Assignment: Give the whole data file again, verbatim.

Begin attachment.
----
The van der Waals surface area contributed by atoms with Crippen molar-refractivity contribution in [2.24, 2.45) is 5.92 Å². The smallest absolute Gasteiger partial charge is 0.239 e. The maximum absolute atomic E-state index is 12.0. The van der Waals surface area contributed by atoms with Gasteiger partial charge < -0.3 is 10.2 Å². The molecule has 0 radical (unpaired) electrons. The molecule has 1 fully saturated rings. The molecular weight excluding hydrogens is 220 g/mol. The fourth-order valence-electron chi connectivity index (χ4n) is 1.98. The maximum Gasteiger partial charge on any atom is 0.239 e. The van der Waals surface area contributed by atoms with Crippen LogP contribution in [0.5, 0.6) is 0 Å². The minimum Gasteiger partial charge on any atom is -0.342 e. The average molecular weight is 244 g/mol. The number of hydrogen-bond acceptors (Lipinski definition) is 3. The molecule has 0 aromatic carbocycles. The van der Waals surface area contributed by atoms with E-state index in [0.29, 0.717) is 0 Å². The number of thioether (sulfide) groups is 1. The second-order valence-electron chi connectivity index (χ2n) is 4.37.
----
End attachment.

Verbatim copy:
The van der Waals surface area contributed by atoms with Crippen molar-refractivity contribution in [2.24, 2.45) is 5.92 Å². The smallest absolute Gasteiger partial charge is 0.239 e. The maximum absolute atomic E-state index is 12.0. The van der Waals surface area contributed by atoms with Gasteiger partial charge < -0.3 is 10.2 Å². The molecule has 0 radical (unpaired) electrons. The molecule has 1 fully saturated rings. The molecular weight excluding hydrogens is 220 g/mol. The fourth-order valence-electron chi connectivity index (χ4n) is 1.98. The maximum Gasteiger partial charge on any atom is 0.239 e. The van der Waals surface area contributed by atoms with Crippen LogP contribution in [0.5, 0.6) is 0 Å². The minimum Gasteiger partial charge on any atom is -0.342 e. The average molecular weight is 244 g/mol. The number of hydrogen-bond acceptors (Lipinski definition) is 3. The molecule has 0 aromatic carbocycles. The van der Waals surface area contributed by atoms with E-state index in [0.29, 0.717) is 0 Å². The number of thioether (sulfide) groups is 1. The second-order valence-electron chi connectivity index (χ2n) is 4.37.